Whether it’s a genocidal dictator or a gunman behind a mass shooting, debate often flares over where the notorious should be laid to rest. Concerns about gravesite vandalism, possible backlash from the public and some sites becoming shrines often lead to burials cloaked in secrecy. In Massachusetts, controversy is surrounding where to bury Boston Marathon bombing suspect Tamerlan Tsarnaev.
Here’s a look at how some of history’s most well-known criminals have been buried over the years:
Osama bin Laden
Bin Laden, the mastermind of the Sept. 11, 2001, terror attacks was buried at sea after Navy SEALs killed him in a 2011 raid on his compound in Pakistan.
U.S. officials said the al-Qaida leader’s body was handled according to Islamic practice and tradition, which calls for the body to be buried within 24 hours.
Bundy was convicted of three Florida slayings and confessed to more than 30 before he was executed in 1989.
His body was cremated. There was no public funeral.
Bundy requested in his will that his ashes be scattered over Washington state’s Cascade Mountains, where the remains of at least four of his victims were found.
Dahmer was beaten to death by a fellow inmate while serving life prison sentences in 1994. Convicted of killing 16 boys and men, Dahmer was arrested after body parts were found in his Milwaukee apartment in July 1991.
After Dahmer’s death, his brain was kept in formaldehyde in the state pathologist’s office while his divorced parents disagreed over what to do with it. His mother, Joyce Flint, wanted the brain studied to determine whether biological factors were behind her son’s homicidal behavior, which included necrophilia and cannibalism.
His father, Lionel Dahmer, favored cremation, saying that is what his son wanted. Eventually, Jeffery Dahmer’s brain and body were cremated and the ashes were divided between his mother and father after a judge decided the brain should be cremated.
The Nazi dictator, who committed suicide in his Berlin bunker in 1945, was responsible for the Holocaust and the deaths of millions during World War II.
Attempts to burn his body were only partially successful, and his remains were recovered by the Soviets. The discovery was kept secret, allowing Stalin to perpetuate a Cold War myth that Hitler survived and was hidden in the West.
After decades of uncertainty and disinformation, the demise of the Soviet Union has allowed researchers to establish what they believe is the truth about what happened to the body.
Hitler’s jaws and skull were later rediscovered in secret archives in Moscow and went on display in Russia’s Federal Archives Service in 2000. The rest of him turned out to have been buried beneath a Soviet army parade ground in the former East German city of Magdeburg.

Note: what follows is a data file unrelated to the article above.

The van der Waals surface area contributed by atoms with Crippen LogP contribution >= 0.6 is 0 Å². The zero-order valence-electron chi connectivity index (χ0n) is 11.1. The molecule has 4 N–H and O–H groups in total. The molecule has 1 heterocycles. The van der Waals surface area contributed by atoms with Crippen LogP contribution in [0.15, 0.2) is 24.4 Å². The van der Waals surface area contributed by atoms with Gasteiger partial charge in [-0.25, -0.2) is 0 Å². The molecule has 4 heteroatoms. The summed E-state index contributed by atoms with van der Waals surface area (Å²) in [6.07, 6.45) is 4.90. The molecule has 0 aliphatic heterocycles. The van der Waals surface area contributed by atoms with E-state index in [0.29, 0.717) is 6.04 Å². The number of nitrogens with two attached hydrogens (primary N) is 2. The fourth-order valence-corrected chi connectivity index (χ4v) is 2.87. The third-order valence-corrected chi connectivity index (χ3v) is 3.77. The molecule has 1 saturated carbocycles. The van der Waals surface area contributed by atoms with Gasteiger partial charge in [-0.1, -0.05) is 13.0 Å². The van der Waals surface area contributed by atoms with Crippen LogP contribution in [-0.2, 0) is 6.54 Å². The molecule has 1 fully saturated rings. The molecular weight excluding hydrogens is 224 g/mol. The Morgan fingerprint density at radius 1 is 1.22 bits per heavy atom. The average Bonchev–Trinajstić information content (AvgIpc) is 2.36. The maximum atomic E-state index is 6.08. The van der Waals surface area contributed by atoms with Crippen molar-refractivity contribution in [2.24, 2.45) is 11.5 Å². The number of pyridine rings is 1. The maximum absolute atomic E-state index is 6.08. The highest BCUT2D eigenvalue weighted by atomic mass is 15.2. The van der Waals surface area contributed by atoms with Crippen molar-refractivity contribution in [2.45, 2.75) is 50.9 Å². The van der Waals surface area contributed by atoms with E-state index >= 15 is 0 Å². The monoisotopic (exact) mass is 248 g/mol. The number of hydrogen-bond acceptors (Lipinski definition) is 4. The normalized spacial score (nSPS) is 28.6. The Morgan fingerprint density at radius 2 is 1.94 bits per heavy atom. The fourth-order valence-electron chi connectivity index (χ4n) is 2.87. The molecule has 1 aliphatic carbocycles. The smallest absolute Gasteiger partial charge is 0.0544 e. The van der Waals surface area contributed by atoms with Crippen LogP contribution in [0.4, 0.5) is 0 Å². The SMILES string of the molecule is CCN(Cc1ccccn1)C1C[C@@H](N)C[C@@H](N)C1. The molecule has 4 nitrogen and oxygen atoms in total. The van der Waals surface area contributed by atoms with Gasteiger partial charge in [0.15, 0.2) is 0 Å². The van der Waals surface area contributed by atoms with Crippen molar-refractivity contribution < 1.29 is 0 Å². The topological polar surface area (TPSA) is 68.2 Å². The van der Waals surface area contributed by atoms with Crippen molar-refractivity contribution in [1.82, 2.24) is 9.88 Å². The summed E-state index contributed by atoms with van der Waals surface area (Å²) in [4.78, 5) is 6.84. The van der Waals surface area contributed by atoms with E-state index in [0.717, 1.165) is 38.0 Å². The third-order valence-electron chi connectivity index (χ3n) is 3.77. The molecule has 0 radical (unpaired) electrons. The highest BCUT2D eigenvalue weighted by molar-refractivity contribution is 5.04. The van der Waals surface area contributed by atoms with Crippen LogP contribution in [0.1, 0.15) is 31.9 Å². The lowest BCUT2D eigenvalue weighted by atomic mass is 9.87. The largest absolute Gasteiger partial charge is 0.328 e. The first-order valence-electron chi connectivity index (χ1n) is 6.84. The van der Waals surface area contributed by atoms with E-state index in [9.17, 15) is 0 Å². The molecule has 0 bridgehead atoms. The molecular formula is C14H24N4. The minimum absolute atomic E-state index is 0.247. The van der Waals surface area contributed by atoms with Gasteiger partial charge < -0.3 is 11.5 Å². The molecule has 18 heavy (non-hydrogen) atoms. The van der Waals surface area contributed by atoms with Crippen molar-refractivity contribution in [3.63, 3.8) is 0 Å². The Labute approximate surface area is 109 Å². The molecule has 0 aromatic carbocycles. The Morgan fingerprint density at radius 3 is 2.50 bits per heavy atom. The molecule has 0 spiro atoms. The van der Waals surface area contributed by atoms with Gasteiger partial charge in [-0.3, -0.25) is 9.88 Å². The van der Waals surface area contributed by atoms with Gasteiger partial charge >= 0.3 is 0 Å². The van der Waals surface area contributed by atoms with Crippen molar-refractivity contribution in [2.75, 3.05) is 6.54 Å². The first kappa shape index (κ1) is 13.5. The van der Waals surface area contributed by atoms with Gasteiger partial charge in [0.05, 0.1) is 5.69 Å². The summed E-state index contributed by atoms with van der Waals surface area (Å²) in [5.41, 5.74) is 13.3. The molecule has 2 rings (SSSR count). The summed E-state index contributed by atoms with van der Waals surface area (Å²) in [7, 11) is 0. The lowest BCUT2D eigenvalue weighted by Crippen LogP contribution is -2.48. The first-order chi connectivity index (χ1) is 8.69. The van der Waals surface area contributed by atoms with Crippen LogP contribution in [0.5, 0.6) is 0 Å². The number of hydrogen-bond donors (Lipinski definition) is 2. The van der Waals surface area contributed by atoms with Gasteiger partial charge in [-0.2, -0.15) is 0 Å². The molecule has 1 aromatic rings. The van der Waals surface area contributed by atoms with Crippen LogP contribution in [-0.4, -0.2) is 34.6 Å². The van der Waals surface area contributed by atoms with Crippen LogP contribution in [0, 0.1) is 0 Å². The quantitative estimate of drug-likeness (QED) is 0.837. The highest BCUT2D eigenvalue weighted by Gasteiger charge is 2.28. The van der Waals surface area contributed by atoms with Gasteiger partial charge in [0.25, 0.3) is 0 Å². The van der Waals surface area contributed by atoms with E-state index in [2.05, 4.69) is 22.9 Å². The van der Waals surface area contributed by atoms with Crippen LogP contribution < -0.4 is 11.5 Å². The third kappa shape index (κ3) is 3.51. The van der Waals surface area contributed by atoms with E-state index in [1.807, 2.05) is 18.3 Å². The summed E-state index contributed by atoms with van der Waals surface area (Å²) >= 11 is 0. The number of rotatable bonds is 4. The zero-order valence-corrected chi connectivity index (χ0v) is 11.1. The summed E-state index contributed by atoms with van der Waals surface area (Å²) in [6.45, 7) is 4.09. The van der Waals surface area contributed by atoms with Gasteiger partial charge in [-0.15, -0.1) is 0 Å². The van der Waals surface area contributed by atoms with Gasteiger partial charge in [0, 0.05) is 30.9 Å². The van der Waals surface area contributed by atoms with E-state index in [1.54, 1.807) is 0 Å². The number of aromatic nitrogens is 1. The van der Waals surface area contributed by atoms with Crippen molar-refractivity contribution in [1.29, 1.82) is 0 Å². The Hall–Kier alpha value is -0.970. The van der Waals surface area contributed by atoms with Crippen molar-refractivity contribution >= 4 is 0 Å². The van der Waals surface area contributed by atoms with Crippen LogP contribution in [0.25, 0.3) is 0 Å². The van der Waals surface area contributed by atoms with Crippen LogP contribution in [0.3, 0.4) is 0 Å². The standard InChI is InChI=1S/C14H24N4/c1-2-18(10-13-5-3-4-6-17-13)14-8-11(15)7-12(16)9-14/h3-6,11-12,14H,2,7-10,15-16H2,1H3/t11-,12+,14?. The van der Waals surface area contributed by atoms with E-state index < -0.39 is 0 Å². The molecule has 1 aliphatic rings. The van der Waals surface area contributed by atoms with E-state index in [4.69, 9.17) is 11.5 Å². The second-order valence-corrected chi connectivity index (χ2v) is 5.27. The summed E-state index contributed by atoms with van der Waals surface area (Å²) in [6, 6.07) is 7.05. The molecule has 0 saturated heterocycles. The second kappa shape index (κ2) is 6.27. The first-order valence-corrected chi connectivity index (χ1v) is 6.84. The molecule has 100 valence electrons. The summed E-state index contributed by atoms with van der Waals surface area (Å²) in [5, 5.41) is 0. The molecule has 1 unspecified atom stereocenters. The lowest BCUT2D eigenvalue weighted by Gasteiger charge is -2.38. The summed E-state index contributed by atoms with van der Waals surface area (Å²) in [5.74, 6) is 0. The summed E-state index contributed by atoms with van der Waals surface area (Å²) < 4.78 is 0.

His remains were exhumed in the 1970s and incinerated. The ashes were flushed into the city’s sewage system.
Dylan Klebold and Eric Harris
In 1999, Klebold and Harris opened fire at Columbine High School in Littleton, Colo., killing 12 classmates and a teacher and wounding 26 others before killing themselves in the school’s library.
Klebold’s family had him cremated, according to the Rev. Don Marxhausen, who presided at his funeral.
Marxhausen said Klebold couldn’t be placed in a public cemetery because people would desecrate his grave. The pastor said a policeman escorted him to the funeral, and others took circuitous routes to avoid being followed by the media.
Harris’ family has never publicly revealed his final resting place.
Lanza shot and killed his mother and then 20 first-graders and six school employees at Sandy Hook Elementary School on Dec. 14, 2012, in Newtown, Conn. He committed suicide as police arrived.
Lanza’s father, Peter Lanza, of Stamford, Conn., claimed his son’s body. There were “private arrangements,” according to a family spokesman, who did not elaborate on what those arrangements were.
McVeigh was executed by lethal injection in 2001 for killing 168 people in the bombing of the Murrah Federal Building in Oklahoma City.
McVeigh’s body was taken to a local funeral home, where he was cremated and his ashes were given to one of his attorneys.
In a letter to The Buffalo (N.Y.) News, McVeigh had said he wanted his ashes scattered at a secret location.
Lee Harbey Oswald
John F. Kennedy’s assassin was shot to death at a Dallas police station two days after the president was killed in 1963. Oswald was never put on trial, but authorities concluded he was the killer.
His body was exhumed in 1981 from a cemetery in Fort Worth, Texas, to put to rest theories that Oswald’s body wasn’t actually there. Authorities used dental records to conclude the remains did, indeed, belong to the man who shot the president in 1963.
The body was then reburied at Rose Hill Memorial Cemetery in Fort Worth.
The assassin’s original coffin was auctioned off in 2011 to an anonymous bidder for nearly $87,500. His brother, Robert Edward Lee Oswald, later sued the Texas funeral home and a California auction house.
The toppled Khmer Rouge leader died in the Cambodian jungle at age 73 in 1998, cheating pursuers who believed they were days away from capturing him for prosecution in the deaths of as many as 2 million countrymen.
He ruled Cambodia from 1975 to 1979, seeking to create a Marxist agrarian regime but leaving one person in five dead of starvation, illness or execution.
The despot was cremated on a pile of used car tires and furniture on Dangrek Mountain, just about a mile from the border with Thailand. His unguarded grave site is now a mound of earth marked by bottles stuck into the ground, protected by a rusting, corrugated iron roof.
A few wilting flowers sprouted around the unguarded grave site, which officials complain has been virtually stripped of Pol Pot’s cremated remains by foreign tourists.